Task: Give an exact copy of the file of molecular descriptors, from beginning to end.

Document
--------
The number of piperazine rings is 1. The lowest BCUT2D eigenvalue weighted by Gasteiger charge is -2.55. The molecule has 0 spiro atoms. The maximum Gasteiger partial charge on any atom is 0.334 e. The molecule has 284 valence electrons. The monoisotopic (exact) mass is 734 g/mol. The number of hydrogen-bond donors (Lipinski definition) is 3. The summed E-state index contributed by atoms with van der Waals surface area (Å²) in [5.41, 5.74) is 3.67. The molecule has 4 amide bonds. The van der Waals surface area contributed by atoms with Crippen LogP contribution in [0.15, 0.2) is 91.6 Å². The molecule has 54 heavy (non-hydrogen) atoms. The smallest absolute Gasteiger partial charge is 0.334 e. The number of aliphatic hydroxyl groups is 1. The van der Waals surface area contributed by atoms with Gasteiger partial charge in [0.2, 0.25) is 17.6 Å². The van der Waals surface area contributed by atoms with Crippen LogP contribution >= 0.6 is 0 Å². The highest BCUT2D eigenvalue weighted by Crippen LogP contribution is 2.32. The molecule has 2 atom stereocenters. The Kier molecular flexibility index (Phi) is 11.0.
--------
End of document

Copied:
The number of piperazine rings is 1. The lowest BCUT2D eigenvalue weighted by Gasteiger charge is -2.55. The molecule has 0 spiro atoms. The maximum Gasteiger partial charge on any atom is 0.334 e. The molecule has 284 valence electrons. The monoisotopic (exact) mass is 734 g/mol. The number of hydrogen-bond donors (Lipinski definition) is 3. The summed E-state index contributed by atoms with van der Waals surface area (Å²) in [5.41, 5.74) is 3.67. The molecule has 4 amide bonds. The van der Waals surface area contributed by atoms with Crippen LogP contribution in [0.15, 0.2) is 91.6 Å². The molecule has 54 heavy (non-hydrogen) atoms. The smallest absolute Gasteiger partial charge is 0.334 e. The number of aliphatic hydroxyl groups is 1. The van der Waals surface area contributed by atoms with Gasteiger partial charge in [0.2, 0.25) is 17.6 Å². The van der Waals surface area contributed by atoms with Crippen LogP contribution >= 0.6 is 0 Å². The highest BCUT2D eigenvalue weighted by Crippen LogP contribution is 2.32. The molecule has 2 atom stereocenters. The Kier molecular flexibility index (Phi) is 11.0.